"..it certainly exhibits the mindset, a vestige of colonial India, on the part of the Investigating Agency, notwithstanding the fact arrest is a draconian measure resulting in curtailment of liberty, and thus to be used sparingly. In a democracy, there can never be an impression that it is a police State as both are conceptually opposite to each other".

Bail is the Rule

The principle that bail is the rule and jail is the exception has been well recognised through the repetitive pronouncements of the Court. This is on the touchstone of Article 21 of the Constitution.

Presumption of innocence until proven guilty is another cardinal principle of criminal law.

"Once again, we have to reiterate that 'bail is the rule and jail is an exception' coupled with the principle governing the presumption of innocence. We have no doubt in our mind that this provision is a substantive one, facilitating liberty, being the core intendment of Article 21", the judgment stated.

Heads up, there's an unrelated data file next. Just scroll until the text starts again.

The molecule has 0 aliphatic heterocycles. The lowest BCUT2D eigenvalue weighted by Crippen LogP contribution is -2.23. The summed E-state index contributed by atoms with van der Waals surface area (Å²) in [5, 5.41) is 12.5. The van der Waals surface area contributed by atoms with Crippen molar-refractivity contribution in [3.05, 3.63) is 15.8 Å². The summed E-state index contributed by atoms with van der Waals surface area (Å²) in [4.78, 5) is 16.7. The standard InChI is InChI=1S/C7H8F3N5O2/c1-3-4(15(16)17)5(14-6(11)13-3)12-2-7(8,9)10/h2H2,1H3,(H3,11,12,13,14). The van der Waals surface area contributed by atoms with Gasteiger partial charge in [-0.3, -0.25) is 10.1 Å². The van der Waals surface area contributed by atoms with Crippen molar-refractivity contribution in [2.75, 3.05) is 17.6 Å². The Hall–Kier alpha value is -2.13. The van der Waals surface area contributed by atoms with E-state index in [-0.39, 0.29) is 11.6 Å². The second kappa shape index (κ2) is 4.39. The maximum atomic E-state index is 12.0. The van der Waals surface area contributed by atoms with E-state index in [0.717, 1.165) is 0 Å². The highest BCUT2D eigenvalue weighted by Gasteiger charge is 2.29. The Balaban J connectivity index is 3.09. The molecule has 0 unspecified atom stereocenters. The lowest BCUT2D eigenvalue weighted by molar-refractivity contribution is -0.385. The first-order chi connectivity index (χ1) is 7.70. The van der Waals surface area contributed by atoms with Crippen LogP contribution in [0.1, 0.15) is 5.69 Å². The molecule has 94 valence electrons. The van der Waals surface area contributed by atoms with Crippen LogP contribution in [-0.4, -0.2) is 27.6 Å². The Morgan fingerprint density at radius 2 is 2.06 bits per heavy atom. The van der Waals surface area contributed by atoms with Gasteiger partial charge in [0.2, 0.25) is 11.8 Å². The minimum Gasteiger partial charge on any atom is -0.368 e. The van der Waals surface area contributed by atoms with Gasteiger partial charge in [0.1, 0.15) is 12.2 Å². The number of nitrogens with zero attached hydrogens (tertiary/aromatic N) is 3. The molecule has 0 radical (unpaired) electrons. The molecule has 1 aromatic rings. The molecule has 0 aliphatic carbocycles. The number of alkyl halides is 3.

Ultimate acquittal with continued custody a case of grave injustice

"The rate of conviction in criminal cases in India is abysmally low. It appears to us that this factor weighs on the mind of the Court while deciding the bail applications in a negative sense. Courts tend to think that the possibility of a conviction being nearer to rarity, bail applications will have to be decided strictly, contrary to legal principles. We cannot mix up consideration of a bail application, which is not punitive in nature with that of a possible adjudication by way of trial. On the contrary, an ultimate acquittal with continued custody would be a case of grave injustice".